“The biggest thing about Coach Koch is he had faith in people when people didn’t have faith in themselves. He always saw the good in people.”
He especially loved coaching people like Nick, who needed a second chance after leaving Central Michigan.
“It didn’t matter if you were the national champion, or a third-string walk-on,” Craig said. “He cared about everyone the same and made sure he brought that culture into the room. That’s why he had so much success, on and off the mat.”
Then, he was gone. Koch died after being struck by a car at the 2017 NCAA Division I Championships in St. Louis. His death hit Nick hard.
Nick had already won two titles by that point, and the third would be for Coach Koch.
There is a photo of Nick taken immediately after he won the 2018 NCAA Division II championship match where he is looking up at the ceiling, pointing.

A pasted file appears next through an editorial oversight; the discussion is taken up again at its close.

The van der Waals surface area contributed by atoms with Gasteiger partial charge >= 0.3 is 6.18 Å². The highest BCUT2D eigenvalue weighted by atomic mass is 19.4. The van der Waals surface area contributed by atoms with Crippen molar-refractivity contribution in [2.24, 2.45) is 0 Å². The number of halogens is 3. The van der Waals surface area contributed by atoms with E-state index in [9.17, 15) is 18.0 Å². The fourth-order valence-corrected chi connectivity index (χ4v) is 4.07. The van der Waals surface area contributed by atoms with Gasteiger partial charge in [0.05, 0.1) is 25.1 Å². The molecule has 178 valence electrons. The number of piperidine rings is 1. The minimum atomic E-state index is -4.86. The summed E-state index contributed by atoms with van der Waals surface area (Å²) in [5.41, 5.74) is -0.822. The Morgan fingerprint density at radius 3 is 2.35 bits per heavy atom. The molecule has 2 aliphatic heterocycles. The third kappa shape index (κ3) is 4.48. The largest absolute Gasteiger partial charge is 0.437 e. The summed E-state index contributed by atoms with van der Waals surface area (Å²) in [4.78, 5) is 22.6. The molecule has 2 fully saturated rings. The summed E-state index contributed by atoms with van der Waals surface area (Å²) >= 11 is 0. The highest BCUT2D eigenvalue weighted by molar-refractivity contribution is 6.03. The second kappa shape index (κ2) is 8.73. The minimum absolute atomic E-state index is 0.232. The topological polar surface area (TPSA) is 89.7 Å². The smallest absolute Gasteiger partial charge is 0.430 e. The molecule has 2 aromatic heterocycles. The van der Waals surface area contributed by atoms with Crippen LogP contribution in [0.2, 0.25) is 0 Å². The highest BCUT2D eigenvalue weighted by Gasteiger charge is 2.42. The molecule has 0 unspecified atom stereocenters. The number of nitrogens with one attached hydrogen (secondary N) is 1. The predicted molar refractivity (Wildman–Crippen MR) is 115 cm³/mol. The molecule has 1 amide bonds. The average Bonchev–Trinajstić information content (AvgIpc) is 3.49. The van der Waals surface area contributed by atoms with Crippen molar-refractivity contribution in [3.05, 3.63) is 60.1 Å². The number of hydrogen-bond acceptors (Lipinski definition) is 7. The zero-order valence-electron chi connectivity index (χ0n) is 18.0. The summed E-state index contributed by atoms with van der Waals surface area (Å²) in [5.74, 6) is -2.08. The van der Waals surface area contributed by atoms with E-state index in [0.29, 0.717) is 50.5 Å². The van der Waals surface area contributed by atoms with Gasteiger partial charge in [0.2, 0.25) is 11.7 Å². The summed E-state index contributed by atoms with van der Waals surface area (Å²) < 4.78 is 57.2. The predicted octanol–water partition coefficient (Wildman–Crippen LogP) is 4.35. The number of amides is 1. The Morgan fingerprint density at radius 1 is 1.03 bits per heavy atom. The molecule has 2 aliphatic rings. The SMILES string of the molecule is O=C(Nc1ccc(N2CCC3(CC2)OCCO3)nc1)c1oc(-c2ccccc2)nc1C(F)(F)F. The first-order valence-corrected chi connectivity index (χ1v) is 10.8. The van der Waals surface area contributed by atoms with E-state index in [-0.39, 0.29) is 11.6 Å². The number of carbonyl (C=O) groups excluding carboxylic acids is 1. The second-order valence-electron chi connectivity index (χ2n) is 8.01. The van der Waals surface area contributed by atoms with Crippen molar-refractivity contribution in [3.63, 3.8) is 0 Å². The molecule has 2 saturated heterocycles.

He is pointing at Koch.
“That was my way to cope with his death, to work harder, and win for him,” Nick said. “I’m not a big celebratory guy after matches, but that is one where I had to recognize him, not only for me, but as a program as a whole. He shaped so many lives.”
And if Coach Koch knew Nick was back coaching the Rangers?
“He would be ecstatic. He’d be at a loss for words,” Craig said. “Ten years ago, if you would have told him you would have Nick at the helm and me as an assistant helping run this program, I think he would be speechless.
“At the end of the day, that would have been his best-case scenario. As much as we saw him as family, he saw that in us as well, as he did with all the guys.”
Added Kyle: “I know Coach Koch is smiling down right now, and he’s like, ‘Yes, we have Nick and Craig here.’ He couldn’t pick any two guys he would want more to take over that program.”